Lady Justice, at B.C. Supreme Court in New Westminster. (Photo: Tom Zytaruk)

Court battle over fence in Surrey costs defendant nearly $27K

Two women fight over a fence separating their properties in Panorama Village

A B.C. Supreme Court judge sure wasn’t sitting on the fence on this one.

Justice Patrice Abrioux awarded a Surrey resident’s neighbour with $26,537.53 in damages related to a court battle between two women over a fence separating their properties in Panorama Village.

He ordered the defendant in the lawsuit, Christina Sun, to pay her neighbour Jan Heather Gibson, the plaintiff, $500 damages in trespass, $12,500 damages in nuisance, $8,537.53 in special damages for out-of-pocket expenses either incurred or to be incurred, and $5,000 in punitive damages.

The judge determined Sun, whom he found to be a “sophisticated businesswoman,” was “aggressive and confrontational” with her neighbour and that both the front fence the back fence, the latter which she had removed, “were not, in whole or it part, located on Ms. Sun’s ‘own’ property.”

The court heard Sun’s property is subject to a 24-inch “Access Easement” in favour of the Gibson property, registered in 1997.

Abrioux rendered his judgment on July 30, following a 10-day trial in B.C. Supreme Court in New Westminster.

“Punitive damages do not serve a compensatory function,” the judge noted in his reasons for judgment. “They are intended to punish and deter.”

“It is clear that much of Ms. Sun’s behaviour has been malicious and oppressive, and the evidence highlights the inappropriate and disruptive nature of Ms. Sun’s behavior,” Abrioux found.

READ ALSO: Convicted murderer loses appeal in Surrey crack shack beating case

READ ALSO: Man whose sister-in-law used broom to keep him away loses appeal of sex assault sentence

According to the court document Gibson owns a house at 14908 57th Ave. and Sun owns a house at 14902 57th Ave. The properties adjoin one another in Surrey’s Panorama Village development.

The judge noted that on Feb. 26, 2016, Sun “exercised a self-help remedy” by removing a fence that had been there for several years prior to Gibson buying the property in 2010.

Both accused each other of “trespass and nuisance” and sought damages.

Sun bought her property in 2008. The court heard she owned several rental properties and this one was rented to her former husband and their son. Gibson, a retired city clerk for the City of New Westminster, bought her property in 2010. She lived there with her husband and son.

When Gibson bought her place, there was no fence in the front yard and in the back there was a privacy fence between the two properties. The court heard she and her husband had a fence erected in the front yard in 2011. Sun told the court she became aware in October 2015 that both fences were on her property and delivered a “Notice of Trespass” to Gibson, calling for the fences to be removed or she would hire a contractor to do it and Gibson would be billed. Gibson and her husband had the front yard fence removed.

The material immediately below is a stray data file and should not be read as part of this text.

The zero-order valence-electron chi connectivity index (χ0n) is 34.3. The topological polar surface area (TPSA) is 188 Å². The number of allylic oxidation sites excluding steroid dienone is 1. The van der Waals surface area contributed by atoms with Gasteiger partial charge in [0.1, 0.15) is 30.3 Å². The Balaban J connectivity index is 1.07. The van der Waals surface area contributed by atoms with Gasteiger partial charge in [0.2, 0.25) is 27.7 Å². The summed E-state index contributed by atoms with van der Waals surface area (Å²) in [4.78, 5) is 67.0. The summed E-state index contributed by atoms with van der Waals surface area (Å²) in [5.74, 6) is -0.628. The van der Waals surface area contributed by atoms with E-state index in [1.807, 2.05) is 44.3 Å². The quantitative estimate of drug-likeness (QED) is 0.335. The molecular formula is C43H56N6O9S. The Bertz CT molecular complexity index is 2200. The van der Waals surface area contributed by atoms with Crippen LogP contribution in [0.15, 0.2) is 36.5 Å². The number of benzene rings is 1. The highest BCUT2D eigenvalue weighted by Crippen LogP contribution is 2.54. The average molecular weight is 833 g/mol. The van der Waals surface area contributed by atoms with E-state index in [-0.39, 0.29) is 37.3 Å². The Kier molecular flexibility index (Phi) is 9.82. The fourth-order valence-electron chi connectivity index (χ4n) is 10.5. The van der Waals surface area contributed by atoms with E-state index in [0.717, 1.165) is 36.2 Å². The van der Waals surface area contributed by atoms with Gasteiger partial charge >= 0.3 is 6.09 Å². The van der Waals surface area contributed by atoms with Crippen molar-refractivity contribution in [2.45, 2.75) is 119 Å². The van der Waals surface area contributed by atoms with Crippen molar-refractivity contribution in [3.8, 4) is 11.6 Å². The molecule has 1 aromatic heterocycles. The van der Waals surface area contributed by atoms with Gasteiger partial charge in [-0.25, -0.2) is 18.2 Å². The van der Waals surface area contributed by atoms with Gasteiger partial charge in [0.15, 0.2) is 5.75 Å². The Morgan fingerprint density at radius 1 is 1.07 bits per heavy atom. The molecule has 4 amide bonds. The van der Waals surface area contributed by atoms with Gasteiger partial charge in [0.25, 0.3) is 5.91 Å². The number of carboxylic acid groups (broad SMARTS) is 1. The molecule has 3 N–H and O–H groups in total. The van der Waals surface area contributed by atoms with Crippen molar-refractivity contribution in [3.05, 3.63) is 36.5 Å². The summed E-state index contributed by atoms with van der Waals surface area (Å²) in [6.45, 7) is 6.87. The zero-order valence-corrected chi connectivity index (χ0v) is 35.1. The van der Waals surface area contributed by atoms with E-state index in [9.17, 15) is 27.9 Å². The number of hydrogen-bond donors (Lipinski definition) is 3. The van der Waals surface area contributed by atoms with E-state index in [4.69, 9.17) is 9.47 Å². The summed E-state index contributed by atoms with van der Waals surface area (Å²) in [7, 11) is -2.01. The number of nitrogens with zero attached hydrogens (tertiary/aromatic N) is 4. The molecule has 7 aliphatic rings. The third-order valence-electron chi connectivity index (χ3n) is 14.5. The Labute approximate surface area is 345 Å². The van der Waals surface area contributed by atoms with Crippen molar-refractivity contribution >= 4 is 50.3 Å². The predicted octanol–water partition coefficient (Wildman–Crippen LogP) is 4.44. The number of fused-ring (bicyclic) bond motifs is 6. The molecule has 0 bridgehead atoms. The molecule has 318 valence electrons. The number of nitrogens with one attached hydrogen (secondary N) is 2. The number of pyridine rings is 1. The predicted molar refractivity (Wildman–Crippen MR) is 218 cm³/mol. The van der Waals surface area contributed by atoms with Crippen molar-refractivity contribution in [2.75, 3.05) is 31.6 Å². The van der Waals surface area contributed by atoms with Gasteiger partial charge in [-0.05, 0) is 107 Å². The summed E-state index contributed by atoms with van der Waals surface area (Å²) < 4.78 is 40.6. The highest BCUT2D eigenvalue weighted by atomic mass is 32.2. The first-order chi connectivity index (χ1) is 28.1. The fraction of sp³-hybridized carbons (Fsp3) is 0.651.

Abrioux found that Sun had the back fence unlawfully removed.

“There will also be a permanent injunction permitting the plaintiff to replace and maintain the destroyed back privacy fence,” he decided.

Just Posted

Young players skate with Kazakhstan National Team in Langley

World Junior Hockey Championships competitor conducts drills with minor players

Langley woman directs popular gospel concert

Gail Suderman’s Good Noise gospel choir’s first three shows are sold-out.

Kim’s Angels return to fill ambulance for needy in Langley

The annual charity will see donors pack an ambulance with food, clothing, and baby supplies.

Christmas cheer for 400 in Aldergrove

Shortreed Elementary School hosts breakfast with Santa

SkyTrain timeline to Langley City uncertain

Plans are firming up for a SkyTrain link, but not an arrival date.

Lawyer for Chinese exec detained by Canada says it’s ‘inconceivable’ she would flee

Meng Wanzhou was detained at the request of the U.S. during a layover at the Vancouver airport

Federal government plans examination of coerced sterilization

The Liberals have been pressed for a rapid response to recent reports on the sterilizations

Huitema, Cornelius named 2018 Canadian Youth International Players of the Year

Huitema was captain of Canada’s fourth-place team at this year’s FIFA U-17 Women’s World Cup

Canada not slowing emissions from oil and gas: environmental groups

New report released at the United Nations climate talks in Poland

Liberal Party moves Trudeau fundraiser from military base

The fundraiser is scheduled for Dec. 19, with tickets costing up to $400

Pipeline protesters arrested at B.C. university

Three protesters were arrested after TRU property allegedly vandalized with red paint

Family calls for change after death of B.C. man at St. Paul’s Hospital

Hospital beds for patients with both medical and mental-health issues are ‘very limited’: coroner

Goodale to ‘examine’ transfer of Rafferty to medium-security prison

Michael Rafferty was sentenced to life in prison in 2012 in the kidnapping, sexual assault and first-degree murder of Tori Stafford

‘Abhorrent’ condition of autistic B.C. boy shows flaws in care system: report

‘Charlie’ was underweight and ‘covered in feces’ when he was removed from his mom’s care

Most Read